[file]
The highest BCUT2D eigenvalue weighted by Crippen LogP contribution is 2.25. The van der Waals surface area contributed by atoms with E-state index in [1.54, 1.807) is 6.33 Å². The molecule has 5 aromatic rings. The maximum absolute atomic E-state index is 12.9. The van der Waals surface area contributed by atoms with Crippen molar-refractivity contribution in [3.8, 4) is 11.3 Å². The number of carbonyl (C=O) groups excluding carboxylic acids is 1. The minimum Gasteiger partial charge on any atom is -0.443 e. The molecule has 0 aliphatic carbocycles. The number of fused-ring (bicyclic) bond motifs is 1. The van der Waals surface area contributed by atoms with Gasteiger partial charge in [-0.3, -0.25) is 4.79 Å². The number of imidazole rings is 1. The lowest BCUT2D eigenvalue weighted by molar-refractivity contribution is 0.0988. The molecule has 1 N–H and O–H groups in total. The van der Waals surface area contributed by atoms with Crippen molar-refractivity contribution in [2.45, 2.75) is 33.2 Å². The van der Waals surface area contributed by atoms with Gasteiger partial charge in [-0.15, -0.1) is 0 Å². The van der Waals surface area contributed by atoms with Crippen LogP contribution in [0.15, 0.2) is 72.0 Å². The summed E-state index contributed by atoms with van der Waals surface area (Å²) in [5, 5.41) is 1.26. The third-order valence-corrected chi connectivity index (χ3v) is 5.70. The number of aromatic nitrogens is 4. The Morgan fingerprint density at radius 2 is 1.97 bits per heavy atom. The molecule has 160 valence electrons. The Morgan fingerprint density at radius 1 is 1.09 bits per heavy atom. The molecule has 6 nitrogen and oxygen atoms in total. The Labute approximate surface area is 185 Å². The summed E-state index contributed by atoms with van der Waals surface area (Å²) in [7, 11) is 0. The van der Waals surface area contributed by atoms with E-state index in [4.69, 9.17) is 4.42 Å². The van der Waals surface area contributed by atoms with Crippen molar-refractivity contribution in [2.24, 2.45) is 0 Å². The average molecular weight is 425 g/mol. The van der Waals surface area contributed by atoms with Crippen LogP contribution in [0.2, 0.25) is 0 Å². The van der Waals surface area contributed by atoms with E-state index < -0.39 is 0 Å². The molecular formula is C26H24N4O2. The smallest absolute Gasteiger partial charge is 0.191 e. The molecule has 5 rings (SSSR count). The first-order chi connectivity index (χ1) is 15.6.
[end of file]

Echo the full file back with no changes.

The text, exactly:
The highest BCUT2D eigenvalue weighted by Crippen LogP contribution is 2.25. The van der Waals surface area contributed by atoms with E-state index in [1.54, 1.807) is 6.33 Å². The molecule has 5 aromatic rings. The maximum absolute atomic E-state index is 12.9. The van der Waals surface area contributed by atoms with Crippen molar-refractivity contribution in [3.8, 4) is 11.3 Å². The number of carbonyl (C=O) groups excluding carboxylic acids is 1. The minimum Gasteiger partial charge on any atom is -0.443 e. The molecule has 0 aliphatic carbocycles. The number of fused-ring (bicyclic) bond motifs is 1. The van der Waals surface area contributed by atoms with Gasteiger partial charge in [-0.3, -0.25) is 4.79 Å². The number of imidazole rings is 1. The lowest BCUT2D eigenvalue weighted by molar-refractivity contribution is 0.0988. The molecule has 1 N–H and O–H groups in total. The van der Waals surface area contributed by atoms with Crippen molar-refractivity contribution in [2.45, 2.75) is 33.2 Å². The van der Waals surface area contributed by atoms with Gasteiger partial charge in [-0.15, -0.1) is 0 Å². The van der Waals surface area contributed by atoms with Crippen LogP contribution in [0.15, 0.2) is 72.0 Å². The summed E-state index contributed by atoms with van der Waals surface area (Å²) in [5, 5.41) is 1.26. The third-order valence-corrected chi connectivity index (χ3v) is 5.70. The number of aromatic nitrogens is 4. The Morgan fingerprint density at radius 2 is 1.97 bits per heavy atom. The molecule has 160 valence electrons. The Morgan fingerprint density at radius 1 is 1.09 bits per heavy atom. The molecule has 6 nitrogen and oxygen atoms in total. The Labute approximate surface area is 185 Å². The summed E-state index contributed by atoms with van der Waals surface area (Å²) in [7, 11) is 0. The van der Waals surface area contributed by atoms with E-state index in [4.69, 9.17) is 4.42 Å². The van der Waals surface area contributed by atoms with Crippen molar-refractivity contribution in [2.24, 2.45) is 0 Å². The average molecular weight is 425 g/mol. The van der Waals surface area contributed by atoms with Crippen LogP contribution in [0.2, 0.25) is 0 Å². The van der Waals surface area contributed by atoms with E-state index < -0.39 is 0 Å². The molecular formula is C26H24N4O2. The smallest absolute Gasteiger partial charge is 0.191 e. The molecule has 5 rings (SSSR count). The first-order chi connectivity index (χ1) is 15.6.